ANNAPOLIS — The richest college football programs may spend millions to upgrade their training facilities, but they’re hard-pressed to replicate the distinct atmosphere of the riverside practice fields on the campus of the Naval Academy.
It’s here the Navy football team prepares for the 2018 season. Their surroundings, their triple-option offense and their players’ service commitments set the Midshipmen apart from your average Division I program, but this will be a different season even by their standards.
Two key offensive cogs, Malcolm Perry and Zach Abey, are transitioning into new roles, and their success may determine how far Navy goes. Meanwhile, the team will go far in a quite literal sense — they’ll play games in five time zones and rack up the most travel miles of any FBS team in the lower 48 states.
That’s largely due to their opening week, nonconference game at Hawaii on Saturday. Navy coach Ken Niumatalolo hails from the state and played quarterback for the Rainbow Warriors, and his son Va’a joined Hawaii as an offensive intern this year.
But Navy’s staff originally asked for a bye week after the Hawaii trip. Instead, the American Athletic Conference scheduled them to play their home opener Sept. 8 against Memphis — their biggest competition in the West Division. Navy will be the first Eastern time zone team since 2004 to play a game one week after traveling to Hawaii.
Players have said they are embracing the challenge.
“The schedule’s been out a long time. At the school we go to, we don’t necessarily get handed the best cards as far as time all the time,” defensive captain Sean Williams said. “Everybody’s focused, they’re trying to be detailed in their preparation, taking care of their bodies and getting rest. We’re just trying to create good habits before we get on this road.”
The Midshipmen will rack up 26,496 miles for eight away and neutral-site games. Besides the Hawaii trip, they visit Air Force in Colorado Springs, Colorado, play Notre Dame on a neutral field in San Diego and add conference games in Dallas, Cincinnati, New Orleans and Orlando, Florida.
“Coach is focusing on letting our legs rest, making sure we’re in the best shape possible to go out and play a game on Saturday,” Perry said. “Other than that it’s a football game, so the other team doesn’t care how far we traveled or anything like that.”
If that answer is an indication, Perry has the leadership part of being the new quarterback figured out. Perry played some quarterback in high school due to a lack of other options on his team, but he said he’d always envisioned himself as a runner. Cut to last season, and the slotback ran for 282 yards and four touchdowns in his first collegiate start at quarterback. He added 250 yards on the ground in against Army.
On most teams, a running back taking over at quarterback is unthinkable. At Navy, a team that attempted less than eight passes per game last year while running down opponents’ throats, it can work.
Navy coaches and players had a variety of ideas about who might have a breakout year, from second-string fullback Nelson Smith to some sophomore A-backs. But former starting quarterback Abey pointed to Perry, a seemingly already established athlete.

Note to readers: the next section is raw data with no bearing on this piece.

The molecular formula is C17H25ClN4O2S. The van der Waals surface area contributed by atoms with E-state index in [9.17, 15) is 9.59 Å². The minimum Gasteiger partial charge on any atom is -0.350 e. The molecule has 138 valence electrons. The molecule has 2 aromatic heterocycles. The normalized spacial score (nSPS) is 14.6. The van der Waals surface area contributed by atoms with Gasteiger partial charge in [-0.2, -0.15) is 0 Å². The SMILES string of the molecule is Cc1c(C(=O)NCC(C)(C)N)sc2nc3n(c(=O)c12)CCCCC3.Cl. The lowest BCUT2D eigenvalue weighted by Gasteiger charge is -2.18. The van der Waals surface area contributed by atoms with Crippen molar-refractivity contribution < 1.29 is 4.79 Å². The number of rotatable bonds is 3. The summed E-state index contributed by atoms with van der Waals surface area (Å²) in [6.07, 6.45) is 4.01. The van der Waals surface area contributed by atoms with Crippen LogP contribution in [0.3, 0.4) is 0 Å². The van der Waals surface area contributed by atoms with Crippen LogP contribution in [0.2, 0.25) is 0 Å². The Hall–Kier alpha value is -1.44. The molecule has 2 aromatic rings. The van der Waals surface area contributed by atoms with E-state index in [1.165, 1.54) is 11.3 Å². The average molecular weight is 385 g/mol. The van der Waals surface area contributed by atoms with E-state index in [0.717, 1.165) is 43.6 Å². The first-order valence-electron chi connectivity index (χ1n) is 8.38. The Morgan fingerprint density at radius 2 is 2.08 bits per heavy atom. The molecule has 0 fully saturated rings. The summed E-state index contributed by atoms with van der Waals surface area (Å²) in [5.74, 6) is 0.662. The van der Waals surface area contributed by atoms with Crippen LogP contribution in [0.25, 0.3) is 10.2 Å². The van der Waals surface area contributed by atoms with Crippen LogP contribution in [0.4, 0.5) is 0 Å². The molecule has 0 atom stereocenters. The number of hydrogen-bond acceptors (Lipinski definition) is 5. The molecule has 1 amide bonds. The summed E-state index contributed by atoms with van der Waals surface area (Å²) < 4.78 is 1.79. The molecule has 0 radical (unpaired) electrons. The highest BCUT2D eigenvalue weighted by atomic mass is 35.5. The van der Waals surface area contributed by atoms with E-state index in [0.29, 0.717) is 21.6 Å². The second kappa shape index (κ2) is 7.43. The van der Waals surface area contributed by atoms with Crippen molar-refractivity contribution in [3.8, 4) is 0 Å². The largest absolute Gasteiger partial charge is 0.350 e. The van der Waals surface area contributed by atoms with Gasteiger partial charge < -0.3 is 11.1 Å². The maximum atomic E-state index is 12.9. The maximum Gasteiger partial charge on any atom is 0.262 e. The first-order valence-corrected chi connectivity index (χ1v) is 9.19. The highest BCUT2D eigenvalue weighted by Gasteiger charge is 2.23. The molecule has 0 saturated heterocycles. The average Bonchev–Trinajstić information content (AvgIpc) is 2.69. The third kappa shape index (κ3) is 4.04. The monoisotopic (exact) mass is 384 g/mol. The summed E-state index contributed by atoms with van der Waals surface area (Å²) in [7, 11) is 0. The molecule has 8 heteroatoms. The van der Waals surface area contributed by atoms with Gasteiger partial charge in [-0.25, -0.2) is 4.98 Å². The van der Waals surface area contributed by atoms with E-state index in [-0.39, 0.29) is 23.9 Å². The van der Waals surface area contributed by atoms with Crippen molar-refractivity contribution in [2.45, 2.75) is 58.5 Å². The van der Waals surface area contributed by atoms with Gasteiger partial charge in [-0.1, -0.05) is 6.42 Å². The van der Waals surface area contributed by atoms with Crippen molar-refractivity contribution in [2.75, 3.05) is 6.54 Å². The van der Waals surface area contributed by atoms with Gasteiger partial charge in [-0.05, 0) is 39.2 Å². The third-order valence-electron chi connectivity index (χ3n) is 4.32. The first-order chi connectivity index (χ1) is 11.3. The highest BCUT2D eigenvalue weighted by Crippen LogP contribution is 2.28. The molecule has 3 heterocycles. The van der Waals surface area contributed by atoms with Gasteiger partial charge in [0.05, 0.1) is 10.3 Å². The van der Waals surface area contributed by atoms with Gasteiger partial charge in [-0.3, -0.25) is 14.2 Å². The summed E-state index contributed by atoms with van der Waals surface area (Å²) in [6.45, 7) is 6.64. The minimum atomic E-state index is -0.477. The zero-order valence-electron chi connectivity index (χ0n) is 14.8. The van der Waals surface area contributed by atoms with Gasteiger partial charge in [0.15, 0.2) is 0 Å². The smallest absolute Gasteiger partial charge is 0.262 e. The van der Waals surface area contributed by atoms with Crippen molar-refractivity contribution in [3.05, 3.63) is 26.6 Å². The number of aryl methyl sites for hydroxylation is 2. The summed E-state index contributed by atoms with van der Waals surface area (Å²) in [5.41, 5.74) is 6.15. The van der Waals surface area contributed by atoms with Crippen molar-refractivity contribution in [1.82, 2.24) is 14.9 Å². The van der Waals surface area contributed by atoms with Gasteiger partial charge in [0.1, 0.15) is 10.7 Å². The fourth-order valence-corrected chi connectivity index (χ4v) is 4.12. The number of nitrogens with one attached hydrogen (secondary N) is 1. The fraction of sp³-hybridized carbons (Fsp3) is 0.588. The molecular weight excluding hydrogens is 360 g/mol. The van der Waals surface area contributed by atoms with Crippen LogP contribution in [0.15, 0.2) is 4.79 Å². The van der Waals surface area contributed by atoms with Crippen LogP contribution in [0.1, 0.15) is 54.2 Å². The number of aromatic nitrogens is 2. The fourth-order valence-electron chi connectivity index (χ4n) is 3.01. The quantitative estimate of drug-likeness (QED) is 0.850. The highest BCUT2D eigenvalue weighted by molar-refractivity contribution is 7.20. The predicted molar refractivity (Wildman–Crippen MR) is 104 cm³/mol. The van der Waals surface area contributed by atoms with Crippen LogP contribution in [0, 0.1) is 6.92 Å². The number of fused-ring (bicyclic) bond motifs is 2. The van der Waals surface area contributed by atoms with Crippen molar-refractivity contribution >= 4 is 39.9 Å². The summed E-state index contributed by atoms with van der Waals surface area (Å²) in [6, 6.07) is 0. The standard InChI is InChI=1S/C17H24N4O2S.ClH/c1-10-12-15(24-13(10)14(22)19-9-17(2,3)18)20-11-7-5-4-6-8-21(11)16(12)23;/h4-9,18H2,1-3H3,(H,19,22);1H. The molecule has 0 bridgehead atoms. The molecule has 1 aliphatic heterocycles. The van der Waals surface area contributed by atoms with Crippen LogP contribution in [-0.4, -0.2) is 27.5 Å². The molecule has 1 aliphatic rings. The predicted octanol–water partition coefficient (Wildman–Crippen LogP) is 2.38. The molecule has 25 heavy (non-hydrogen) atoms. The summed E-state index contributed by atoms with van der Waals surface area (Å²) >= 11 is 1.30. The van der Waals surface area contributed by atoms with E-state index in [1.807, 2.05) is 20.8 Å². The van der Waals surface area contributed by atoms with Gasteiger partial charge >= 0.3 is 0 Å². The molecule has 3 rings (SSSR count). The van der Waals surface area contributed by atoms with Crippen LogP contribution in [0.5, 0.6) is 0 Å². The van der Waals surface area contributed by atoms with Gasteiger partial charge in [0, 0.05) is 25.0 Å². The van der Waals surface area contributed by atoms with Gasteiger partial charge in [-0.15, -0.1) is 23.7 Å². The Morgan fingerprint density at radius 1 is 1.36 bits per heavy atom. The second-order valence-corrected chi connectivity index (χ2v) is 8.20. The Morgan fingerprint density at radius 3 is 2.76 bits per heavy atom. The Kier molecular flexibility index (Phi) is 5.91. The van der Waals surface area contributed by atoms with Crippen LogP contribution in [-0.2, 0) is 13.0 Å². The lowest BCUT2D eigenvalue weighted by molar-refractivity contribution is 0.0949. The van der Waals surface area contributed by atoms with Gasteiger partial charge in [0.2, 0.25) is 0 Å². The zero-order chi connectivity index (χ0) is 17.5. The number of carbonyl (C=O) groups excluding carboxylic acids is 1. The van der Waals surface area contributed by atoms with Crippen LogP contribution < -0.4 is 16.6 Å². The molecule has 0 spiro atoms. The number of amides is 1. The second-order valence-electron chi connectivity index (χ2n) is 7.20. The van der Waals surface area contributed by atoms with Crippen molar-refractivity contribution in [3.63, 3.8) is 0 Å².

“People see him as one-dimensional, but I think he’s gonna do a lot of big things this year with the offense,” Abey said. “He’s molding more into a triple-option quarterback than just running primarily.”
With Perry’s move, Abey has adopted a utility role that’s also rare to find in football. The Midshipmen still want Abey to take snaps in short-yardage situations because he’s built bigger than Perry; the rest of the time, he’ll line up outside as a receiver. Offensive coordinator Ivin Jasper, entering his 19th season on Navy’s staff, says the program has never had a player in a hybrid position like that.
Wide receivers coach Mike Yokitis asked Abey if he would make the switch, and Abey said he would love to. Though he caught a 5-yard touchdown on a trick play last year, he won’t be asked to do a lot of actual receiving in the triple-option offense.
“Coach Yo and some of the older guys did a good job helping me and molding me into what being a receiver is all about, especially here at Navy,” Abey said. “It’s a lot different of a role than any normal receiver because you’re focused a lot more on blocking.”
“But it shows what kind of person he is,” the coach said. “He’s a phenomenal team player and the transition is going well.”
For many years in the Niumatalolo era, the Midshipmen have seemed on the verge of reaching new heights for the program. They’ve entered the Associated Press Top 25 for at least a week in each of the last three seasons. The American is the most competitive conference outside the Power Five and the best-positioned to send a team to a New Year’s Six bowl game.
Could this be the year Navy pulls off its first conference title and is rewarded in January, like with a Fiesta Bowl or Peach Bowl berth?
“I don’t know if I can put my finger on it, but there’s something I feel really good about this team,” Niumatalolo said. “Just the way we’ve worked in offseason, our humility, our drive, the talent on our team, the way things have looked since January on. I don’t know what this is going to translate into, but I’ve been doing this for a while and I feel good about this team.”
Jasper also has a good vibe, particularly about the talent and speed at the big four positions of his offense: Perry, Smith and starting slotbacks Keoni-Kordell Makekau and Tre Walker.
“We’ll be faster than what we’ve been at those four positions, as far as I can remember,” Jasper said. “It’s going to come down to just playing good football. All the tools are there on paper, and they have a chance to be a very, very special group.”
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